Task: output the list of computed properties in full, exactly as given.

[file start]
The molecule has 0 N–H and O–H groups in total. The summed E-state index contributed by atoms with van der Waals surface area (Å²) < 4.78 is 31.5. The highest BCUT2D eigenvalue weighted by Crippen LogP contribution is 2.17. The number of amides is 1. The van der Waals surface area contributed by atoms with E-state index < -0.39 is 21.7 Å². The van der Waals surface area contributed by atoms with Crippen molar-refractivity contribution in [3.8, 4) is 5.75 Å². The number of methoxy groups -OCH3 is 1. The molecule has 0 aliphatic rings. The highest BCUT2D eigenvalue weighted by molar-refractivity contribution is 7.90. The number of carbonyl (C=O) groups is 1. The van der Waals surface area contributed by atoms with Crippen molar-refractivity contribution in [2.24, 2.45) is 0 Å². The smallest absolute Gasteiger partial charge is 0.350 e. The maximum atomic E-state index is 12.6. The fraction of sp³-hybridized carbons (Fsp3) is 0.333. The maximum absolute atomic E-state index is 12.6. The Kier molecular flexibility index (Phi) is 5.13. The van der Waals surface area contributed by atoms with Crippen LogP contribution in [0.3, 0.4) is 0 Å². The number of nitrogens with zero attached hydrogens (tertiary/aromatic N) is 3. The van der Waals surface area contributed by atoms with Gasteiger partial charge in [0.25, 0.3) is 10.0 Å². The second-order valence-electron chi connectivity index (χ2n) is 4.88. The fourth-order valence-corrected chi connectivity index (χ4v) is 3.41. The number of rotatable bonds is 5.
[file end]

The molecule has 0 N–H and O–H groups in total. The summed E-state index contributed by atoms with van der Waals surface area (Å²) < 4.78 is 31.5. The highest BCUT2D eigenvalue weighted by Crippen LogP contribution is 2.17. The number of amides is 1. The van der Waals surface area contributed by atoms with E-state index < -0.39 is 21.7 Å². The van der Waals surface area contributed by atoms with Crippen molar-refractivity contribution in [3.8, 4) is 5.75 Å². The number of methoxy groups -OCH3 is 1. The molecule has 0 aliphatic rings. The highest BCUT2D eigenvalue weighted by molar-refractivity contribution is 7.90. The number of carbonyl (C=O) groups is 1. The van der Waals surface area contributed by atoms with Crippen molar-refractivity contribution in [2.24, 2.45) is 0 Å². The smallest absolute Gasteiger partial charge is 0.350 e. The maximum atomic E-state index is 12.6. The fraction of sp³-hybridized carbons (Fsp3) is 0.333. The maximum absolute atomic E-state index is 12.6. The Kier molecular flexibility index (Phi) is 5.13. The van der Waals surface area contributed by atoms with Crippen LogP contribution in [0.3, 0.4) is 0 Å². The number of nitrogens with zero attached hydrogens (tertiary/aromatic N) is 3. The van der Waals surface area contributed by atoms with Gasteiger partial charge in [0.25, 0.3) is 10.0 Å². The second-order valence-electron chi connectivity index (χ2n) is 4.88. The fourth-order valence-corrected chi connectivity index (χ4v) is 3.41. The number of rotatable bonds is 5.